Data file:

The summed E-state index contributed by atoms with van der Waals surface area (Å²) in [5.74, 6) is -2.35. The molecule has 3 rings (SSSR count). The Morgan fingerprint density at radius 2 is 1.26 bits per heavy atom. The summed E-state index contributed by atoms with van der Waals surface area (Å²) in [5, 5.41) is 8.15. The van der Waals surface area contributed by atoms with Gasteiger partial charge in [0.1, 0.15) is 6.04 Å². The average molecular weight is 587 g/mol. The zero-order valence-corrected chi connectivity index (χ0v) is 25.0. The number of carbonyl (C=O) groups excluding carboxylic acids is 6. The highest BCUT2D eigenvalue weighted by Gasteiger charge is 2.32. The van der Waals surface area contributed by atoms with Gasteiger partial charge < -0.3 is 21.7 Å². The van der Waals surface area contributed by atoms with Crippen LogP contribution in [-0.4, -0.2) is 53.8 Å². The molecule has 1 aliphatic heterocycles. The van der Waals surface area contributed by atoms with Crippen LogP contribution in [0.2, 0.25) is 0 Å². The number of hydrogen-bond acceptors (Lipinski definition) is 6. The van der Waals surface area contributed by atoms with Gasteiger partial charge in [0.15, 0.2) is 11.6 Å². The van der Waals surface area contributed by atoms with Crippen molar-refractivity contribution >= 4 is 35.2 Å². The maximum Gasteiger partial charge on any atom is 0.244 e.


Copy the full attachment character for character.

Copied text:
The summed E-state index contributed by atoms with van der Waals surface area (Å²) in [5.74, 6) is -2.35. The molecule has 3 rings (SSSR count). The Morgan fingerprint density at radius 2 is 1.26 bits per heavy atom. The summed E-state index contributed by atoms with van der Waals surface area (Å²) in [5, 5.41) is 8.15. The van der Waals surface area contributed by atoms with Gasteiger partial charge in [0.1, 0.15) is 6.04 Å². The average molecular weight is 587 g/mol. The zero-order valence-corrected chi connectivity index (χ0v) is 25.0. The number of carbonyl (C=O) groups excluding carboxylic acids is 6. The highest BCUT2D eigenvalue weighted by Gasteiger charge is 2.32. The van der Waals surface area contributed by atoms with Gasteiger partial charge < -0.3 is 21.7 Å². The van der Waals surface area contributed by atoms with Crippen LogP contribution in [-0.4, -0.2) is 53.8 Å². The molecule has 1 aliphatic heterocycles. The van der Waals surface area contributed by atoms with Crippen LogP contribution in [0.2, 0.25) is 0 Å². The number of hydrogen-bond acceptors (Lipinski definition) is 6. The van der Waals surface area contributed by atoms with Gasteiger partial charge in [0.15, 0.2) is 11.6 Å². The van der Waals surface area contributed by atoms with Crippen molar-refractivity contribution >= 4 is 35.2 Å². The maximum Gasteiger partial charge on any atom is 0.244 e.